There are different forms of Vitamin A, and are listed in terms of concentration/strength

1) Retinoids: these are the strongest forms of Vitamin A. They require a prescription from a doctor and involve more of the side effects since they are stronger and thus harsher on the skin.
2) Retinol: a non-prescription form of Retinoid, not as intense as Retinoids but still powerful nonetheless with fewer side effects.
3) Retinyl Palmitate: weakest form of Vitamin A. Doesn't work very well, though still has some effect.

Another thing to keep in mind: they all vary between each other in terms of concentration/strength, they don't transfer over. For example 1.0% Retinol equals to 0.05 Tretinoin (a type of prescription retinoid).

Product Recommendations (all are linked):

A good starting-off, easing into product - La Roche Posay Redermic [R] Dermatalogical Anti-Wrinkle Treatment - Intense (0.3% Retinol). Pictured at the top. Tends to go on sale often on FeelUnique.

Paula's Choice Clinical 1% Retinol Treatment ($55)

Next time on The Skincare Guide: Ingredients to Avoid Mixing Together

Sunday, 12 July 2015

The Skincare Guide: Korean Skincare

Once a person discovers korean skincare, they get sucked into this vortex of brands and products and routines and are never to be seen again! Well, ok, that's not quite true, but you get the idea. South Korea takes skincare to a whole new level. Formulations wise, they are years ahead of the West. and unlike the West, koreans actually spend more money on skincare rather than cosmetics like westerners do. They believe that if you have good skin, the less makeup you need. I very much agree with this mentality. However, their main motto comes down to this: layering. Koreans take layering skincare products to the extreme (in a good way).

The West preaches this kind of routine: Cleanse, Tone, Moisturize. Thanks to several skincare specialists online, we now know this is simply not enough. It's now: 1st cleanse, 2nd cleanse, acid tone, serum, moisturize. So that accounts for 5 steps in total. Well, in Korea they follow a 10 (sometimes 11) step routine... It looks something like this:

1) Remove Makeup aka 1st Cleanse - this is typically done with an oil cleanser.
2) Cleanse the skin aka 2nd Cleanse - this is usually done with a foaming cleanser (which I've discussed in this post here, that this only does damage to your skin) or a cleansing cream. 
3) Exfoliate - usually done with a scrub. Again, I'm not a fan of scrubs. Acid toners (post detailing it here) do a much better job and don't aggravate the skin like most harsh scrubs do.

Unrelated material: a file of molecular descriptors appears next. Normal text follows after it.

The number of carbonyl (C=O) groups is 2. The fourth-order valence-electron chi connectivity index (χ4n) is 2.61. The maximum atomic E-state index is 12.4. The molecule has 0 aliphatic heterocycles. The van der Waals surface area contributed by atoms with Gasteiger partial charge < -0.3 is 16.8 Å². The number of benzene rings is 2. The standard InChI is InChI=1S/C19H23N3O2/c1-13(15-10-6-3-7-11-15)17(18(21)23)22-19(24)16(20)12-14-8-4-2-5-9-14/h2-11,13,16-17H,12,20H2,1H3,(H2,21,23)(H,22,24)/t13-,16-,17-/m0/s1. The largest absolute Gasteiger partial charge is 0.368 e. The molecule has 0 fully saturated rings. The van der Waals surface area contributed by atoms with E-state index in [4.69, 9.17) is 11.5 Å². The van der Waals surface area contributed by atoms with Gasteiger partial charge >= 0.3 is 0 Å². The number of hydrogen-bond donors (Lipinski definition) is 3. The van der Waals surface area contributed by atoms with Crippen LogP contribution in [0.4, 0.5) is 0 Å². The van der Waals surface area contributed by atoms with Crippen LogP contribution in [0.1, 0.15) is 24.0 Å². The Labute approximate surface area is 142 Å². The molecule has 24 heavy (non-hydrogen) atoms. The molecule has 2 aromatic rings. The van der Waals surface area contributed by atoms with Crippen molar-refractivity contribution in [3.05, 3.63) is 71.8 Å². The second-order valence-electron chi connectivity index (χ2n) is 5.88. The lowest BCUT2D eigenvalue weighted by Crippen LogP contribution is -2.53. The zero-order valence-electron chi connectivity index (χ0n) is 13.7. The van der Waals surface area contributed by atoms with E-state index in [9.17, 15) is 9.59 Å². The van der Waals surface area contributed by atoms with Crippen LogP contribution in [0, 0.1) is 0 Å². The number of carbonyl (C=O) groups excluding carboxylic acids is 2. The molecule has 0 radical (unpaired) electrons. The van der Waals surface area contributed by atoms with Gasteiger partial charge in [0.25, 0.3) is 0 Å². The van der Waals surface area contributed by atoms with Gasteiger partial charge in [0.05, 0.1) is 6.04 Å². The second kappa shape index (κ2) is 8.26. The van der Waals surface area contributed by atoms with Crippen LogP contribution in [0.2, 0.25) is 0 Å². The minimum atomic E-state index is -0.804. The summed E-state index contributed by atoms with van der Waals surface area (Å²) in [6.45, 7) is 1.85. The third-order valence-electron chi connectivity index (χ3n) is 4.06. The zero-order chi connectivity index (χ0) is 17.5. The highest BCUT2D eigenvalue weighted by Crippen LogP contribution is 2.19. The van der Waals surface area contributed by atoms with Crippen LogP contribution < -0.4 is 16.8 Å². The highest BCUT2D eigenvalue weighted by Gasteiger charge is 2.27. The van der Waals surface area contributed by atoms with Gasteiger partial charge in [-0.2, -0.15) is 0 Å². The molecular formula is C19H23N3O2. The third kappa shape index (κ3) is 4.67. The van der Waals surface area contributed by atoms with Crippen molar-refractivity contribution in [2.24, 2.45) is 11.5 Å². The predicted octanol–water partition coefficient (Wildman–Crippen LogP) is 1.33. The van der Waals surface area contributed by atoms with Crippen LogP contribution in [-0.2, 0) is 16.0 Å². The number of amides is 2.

4) Tone - usually a hydrating toner.
5) Essence - an essence is essentially a less intense/milder form of a serum, packed with some active ingredients 
6) Serum - a much more concentrated form of an essence, contains active ingredients. There are also products called "Ampoule", which claim to be an even stronger version of a serum (supposedly). 
7) Sheet Mask - contains some nice ingredients and are moisturizing. Not necessarily used every day.
8) Eye Cream 
9) Emulsion - a light weight moisturizer
10) Cream - a night time moisturizer (heavier)

*11) Sunscreen - if day time. If night time then a sleeping moisturizing mask to lock in all moisture

Like with all things you read online, you need to take things with a pinch of salt. There are some things that are great about this kind of routine, and there are some things that are best to forego. Of course, please do your own research before you decide on anything. Don't instantly assert to follow a korean skincare routine or Paula's choice's advice as if it were the bible (biggest pet peeve right now that I'm seeing online). You can pick and choose bits that you like and don't like. You don't have to 100% agree with one form of skincare. 

For example, I love that the Korean Routine preaches double cleansing, but I'm against the use of foaming cleansers. I'm also against the use of facial scrubs, I believe they're too strong and abrasive for our delicate skin. The rest I completely agree with, especially that they sun protection seriously. Sure, some steps might be unnecessary, like Sheet Masks or Essences but they certainly don't do any harm. In fact, layering products so far has only given me amazing results! The more the merrier really. Is it a faff though? It can be to some. 

Now, here are some reasons as to why you should consider giving korean skincare products a go:

1) They're cheaper - this is due to the intense competition between korean companies. They have way more brands than we do (like x 5), so in order to stay competitive among each other, they bring the prices down (yay!).